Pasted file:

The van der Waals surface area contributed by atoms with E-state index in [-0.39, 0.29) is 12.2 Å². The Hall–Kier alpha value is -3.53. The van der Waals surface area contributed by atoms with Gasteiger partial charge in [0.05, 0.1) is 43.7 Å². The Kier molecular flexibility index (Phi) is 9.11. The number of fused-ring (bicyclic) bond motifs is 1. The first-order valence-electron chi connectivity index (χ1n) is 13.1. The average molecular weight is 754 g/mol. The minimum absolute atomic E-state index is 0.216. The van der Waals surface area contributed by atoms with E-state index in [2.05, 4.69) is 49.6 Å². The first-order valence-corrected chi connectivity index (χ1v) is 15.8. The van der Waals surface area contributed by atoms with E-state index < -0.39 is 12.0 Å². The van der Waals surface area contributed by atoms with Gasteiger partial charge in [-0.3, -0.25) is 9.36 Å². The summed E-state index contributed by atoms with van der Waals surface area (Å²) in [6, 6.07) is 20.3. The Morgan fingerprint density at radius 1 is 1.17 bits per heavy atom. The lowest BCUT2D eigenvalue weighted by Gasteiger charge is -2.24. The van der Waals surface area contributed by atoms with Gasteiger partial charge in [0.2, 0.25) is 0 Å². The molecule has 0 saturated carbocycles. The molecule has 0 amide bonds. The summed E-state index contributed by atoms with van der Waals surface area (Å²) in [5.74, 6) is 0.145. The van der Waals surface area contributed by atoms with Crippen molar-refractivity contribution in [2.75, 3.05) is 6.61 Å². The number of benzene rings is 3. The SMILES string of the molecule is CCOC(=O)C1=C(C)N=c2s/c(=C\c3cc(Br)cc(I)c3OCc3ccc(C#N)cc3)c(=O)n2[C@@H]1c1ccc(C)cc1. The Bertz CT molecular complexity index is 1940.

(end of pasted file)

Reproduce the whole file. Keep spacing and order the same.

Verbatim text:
The van der Waals surface area contributed by atoms with E-state index in [-0.39, 0.29) is 12.2 Å². The Hall–Kier alpha value is -3.53. The van der Waals surface area contributed by atoms with Gasteiger partial charge in [0.05, 0.1) is 43.7 Å². The Kier molecular flexibility index (Phi) is 9.11. The number of fused-ring (bicyclic) bond motifs is 1. The first-order valence-electron chi connectivity index (χ1n) is 13.1. The average molecular weight is 754 g/mol. The minimum absolute atomic E-state index is 0.216. The van der Waals surface area contributed by atoms with E-state index in [2.05, 4.69) is 49.6 Å². The first-order valence-corrected chi connectivity index (χ1v) is 15.8. The van der Waals surface area contributed by atoms with E-state index < -0.39 is 12.0 Å². The van der Waals surface area contributed by atoms with Gasteiger partial charge in [-0.3, -0.25) is 9.36 Å². The summed E-state index contributed by atoms with van der Waals surface area (Å²) in [6, 6.07) is 20.3. The Morgan fingerprint density at radius 1 is 1.17 bits per heavy atom. The lowest BCUT2D eigenvalue weighted by Gasteiger charge is -2.24. The van der Waals surface area contributed by atoms with Gasteiger partial charge in [0.2, 0.25) is 0 Å². The molecule has 0 saturated carbocycles. The molecule has 0 amide bonds. The summed E-state index contributed by atoms with van der Waals surface area (Å²) in [5.74, 6) is 0.145. The van der Waals surface area contributed by atoms with Crippen molar-refractivity contribution in [2.75, 3.05) is 6.61 Å². The number of benzene rings is 3. The SMILES string of the molecule is CCOC(=O)C1=C(C)N=c2s/c(=C\c3cc(Br)cc(I)c3OCc3ccc(C#N)cc3)c(=O)n2[C@@H]1c1ccc(C)cc1. The Bertz CT molecular complexity index is 1940.